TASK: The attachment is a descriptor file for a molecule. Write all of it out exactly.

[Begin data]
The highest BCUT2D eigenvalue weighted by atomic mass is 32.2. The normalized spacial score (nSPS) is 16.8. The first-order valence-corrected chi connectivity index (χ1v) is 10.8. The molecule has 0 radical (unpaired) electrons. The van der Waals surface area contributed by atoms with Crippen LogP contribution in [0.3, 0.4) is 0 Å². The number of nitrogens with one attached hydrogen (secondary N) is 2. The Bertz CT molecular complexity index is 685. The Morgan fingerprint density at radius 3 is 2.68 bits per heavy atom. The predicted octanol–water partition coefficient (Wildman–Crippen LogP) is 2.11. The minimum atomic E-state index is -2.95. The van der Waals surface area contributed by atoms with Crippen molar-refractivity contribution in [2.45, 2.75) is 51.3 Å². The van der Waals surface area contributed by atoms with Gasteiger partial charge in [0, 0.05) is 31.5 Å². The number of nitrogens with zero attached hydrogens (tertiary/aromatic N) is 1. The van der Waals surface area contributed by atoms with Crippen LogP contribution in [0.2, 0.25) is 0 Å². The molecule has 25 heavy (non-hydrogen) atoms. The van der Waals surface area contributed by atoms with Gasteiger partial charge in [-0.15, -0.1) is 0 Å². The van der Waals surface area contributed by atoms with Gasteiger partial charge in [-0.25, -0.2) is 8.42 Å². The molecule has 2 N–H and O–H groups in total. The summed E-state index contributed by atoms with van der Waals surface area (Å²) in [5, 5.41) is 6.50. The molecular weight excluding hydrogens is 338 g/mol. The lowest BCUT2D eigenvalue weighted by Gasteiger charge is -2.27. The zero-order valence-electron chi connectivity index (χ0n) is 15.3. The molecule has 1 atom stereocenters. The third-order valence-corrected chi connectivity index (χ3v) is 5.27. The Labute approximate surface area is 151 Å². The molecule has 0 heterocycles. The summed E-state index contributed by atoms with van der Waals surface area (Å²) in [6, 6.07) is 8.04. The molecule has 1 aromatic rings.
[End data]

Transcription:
The highest BCUT2D eigenvalue weighted by atomic mass is 32.2. The normalized spacial score (nSPS) is 16.8. The first-order valence-corrected chi connectivity index (χ1v) is 10.8. The molecule has 0 radical (unpaired) electrons. The van der Waals surface area contributed by atoms with Crippen LogP contribution in [0.3, 0.4) is 0 Å². The number of nitrogens with one attached hydrogen (secondary N) is 2. The Bertz CT molecular complexity index is 685. The Morgan fingerprint density at radius 3 is 2.68 bits per heavy atom. The predicted octanol–water partition coefficient (Wildman–Crippen LogP) is 2.11. The minimum atomic E-state index is -2.95. The van der Waals surface area contributed by atoms with Crippen molar-refractivity contribution in [2.45, 2.75) is 51.3 Å². The van der Waals surface area contributed by atoms with Gasteiger partial charge in [0, 0.05) is 31.5 Å². The number of nitrogens with zero attached hydrogens (tertiary/aromatic N) is 1. The van der Waals surface area contributed by atoms with Crippen LogP contribution in [0.2, 0.25) is 0 Å². The molecule has 25 heavy (non-hydrogen) atoms. The van der Waals surface area contributed by atoms with Gasteiger partial charge in [-0.15, -0.1) is 0 Å². The van der Waals surface area contributed by atoms with Gasteiger partial charge in [-0.25, -0.2) is 8.42 Å². The molecule has 2 N–H and O–H groups in total. The summed E-state index contributed by atoms with van der Waals surface area (Å²) in [5, 5.41) is 6.50. The molecular weight excluding hydrogens is 338 g/mol. The lowest BCUT2D eigenvalue weighted by Gasteiger charge is -2.27. The zero-order valence-electron chi connectivity index (χ0n) is 15.3. The molecule has 1 atom stereocenters. The third-order valence-corrected chi connectivity index (χ3v) is 5.27. The Labute approximate surface area is 151 Å². The molecule has 0 heterocycles. The summed E-state index contributed by atoms with van der Waals surface area (Å²) in [6, 6.07) is 8.04. The molecule has 1 aromatic rings.